My Pitch Wars Bio

Pitch Wars is upon us, so I’d thought I’d go ahead and make my bio! Thanks to Lana Pattinson for hosting #PimpMyBio. You can find her website and the blog hop here!

About Me

My name’s Katie, and I’ll be submitting a middle grade sci-fi. I’m a recent college grad from Texas that will be starting my first job (oh my gosh real world!) as a high school English and theatre teacher in the fall. I write science fiction and fantasy for middle grade kids and young adults from my not-so-fantastical apartment/lair. I’m a proud Gryffindor that enjoys going to the movies once a week, travelling though I have no money, and belting out Disney songs in my car named Luna. My greatest achievements have to be getting moved from the worst seat at an Ed Sheeran concert to the front row, meeting George RR Martin (GOT starts this week!!!), and surviving a semester working at Magic Kingdom in Disney World. Graduating college is up there, too, but definitely below the Ed Sheeran concert experience.

Now cut to the good stuff.

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Writing

I will be submitting VIRTUAL TALE, a MG sci-fi that follows Poppy, a 12-year-old who wakes after a car accident to discover she’s living in a virtual reality world designed after fairy tales while, in the real world, her body sleeps in a coma.

Poppy couldn’t care less that the VR company has made her and eight other disadvantaged children its charity project. All Poppy cares about is that she gets to live in a free world of castles, enchanted forests, and magic, instead of the controlling, cage-like walls of her parents’ house.

However, Fairy Vale isn’t the perfect escape the company promised. Conceited prince charmings badger her about the location of a key she knows nothing about, Poppy’s stern supervisor forbids her from trusting her hermit of a fairy godfather, and an evil witch, known as the North Witch, returns from the dead to take over the minds of Fairy Vale’s guests—including Poppy’s.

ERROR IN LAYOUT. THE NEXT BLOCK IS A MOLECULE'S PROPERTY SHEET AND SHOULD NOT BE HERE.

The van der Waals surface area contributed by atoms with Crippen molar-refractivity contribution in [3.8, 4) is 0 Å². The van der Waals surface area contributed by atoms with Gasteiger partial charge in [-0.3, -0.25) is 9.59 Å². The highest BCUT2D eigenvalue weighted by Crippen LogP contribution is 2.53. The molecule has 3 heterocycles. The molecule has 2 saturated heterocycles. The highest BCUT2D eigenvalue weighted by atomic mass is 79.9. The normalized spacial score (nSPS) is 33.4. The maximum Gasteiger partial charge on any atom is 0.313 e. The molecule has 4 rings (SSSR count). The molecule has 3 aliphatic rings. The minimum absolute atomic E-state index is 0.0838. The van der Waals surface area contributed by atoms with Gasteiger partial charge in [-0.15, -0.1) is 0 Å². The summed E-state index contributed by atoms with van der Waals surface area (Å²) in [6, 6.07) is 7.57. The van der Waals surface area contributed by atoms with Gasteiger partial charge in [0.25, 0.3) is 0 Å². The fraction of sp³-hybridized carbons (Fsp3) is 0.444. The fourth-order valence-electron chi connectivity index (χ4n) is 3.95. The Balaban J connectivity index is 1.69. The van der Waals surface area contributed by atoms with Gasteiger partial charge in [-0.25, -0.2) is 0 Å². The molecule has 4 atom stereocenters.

Along with teaming up with the cautious Oliver and offbeat Eliza, Poppy must trust her instincts and her heart if she is to discover the location of the key that opens the North Witch’s prison. If the key gets into the wrong hands, the witch could take control of Poppy’s mind. Time ticks down before the witch gains her freedom, or worse, Poppy’s time in Fairy Vale ends, and she’s forced back to the real world. There, only a coma awaits her, and in the real world, not even true love’s kiss can wake her from that sleep.

Fun facts about VIRTUAL TALE:

  • At my university, I was taking a course on fairy tales while writing the manuscript, so I got to put all my fairy tale knowledge to use.
  • Poppy’s parents are strange and distant, so there’s definitely something fishy about them.
  • One of Poppy’s friends was slightly inspired by Paris Geller from Gilmore Girls. 
  • Though it is a sci-fi, it feels like a fantasy since a majority of the story takes place in a fairy tale VR world.

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My Favorites

  • Harry Potter series by J.K. Rowling
  • Persuasion by Jane Austen
  • Sarah J Maas and all her stories
  • Percy Jackson series by Rick Riordan
  • Jenny Han and her lovely writing
  • JRR Tolkien and CS Lewis’s friendship and their books
  • Game of Thrones
  • The 100
  • Gilmore Girls
  • And so much more

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Why Would You Want To Work With Me?

I am willing to devote myself to making this novel as close to perfect as we can get it. I’m so grateful for all the mentors and everyone running the contest. I would never waste your time. I take critiques well and am flexible. I’m completely willing to go on an Elle-Woods-after-Warner-says-she’s-not-smart-montage and work hard. I also would love to form a friendship with my mentor. Writing-friends are such a great kind of friends.

If you made it this far, thank you for reading. You can find me on Twitter and Instagram @katiebhudson. If there are any other mentees who would like to talk please don’t be shy!

I can’t wait for our next adventure,

Katie Hudson

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How To Survive A Writers Conference

This past weekend I attended my first writers conference. I cannot recommend it enough. The classes, the pitching, and most importantly, the community are incredible. First, you should know that the conference I attended was the DFW Writers Conference. It ran smoothly, incredible agents attended, classes were helpful, and the community was extremely supportive, so I highly recommend it. Here’s what I learned.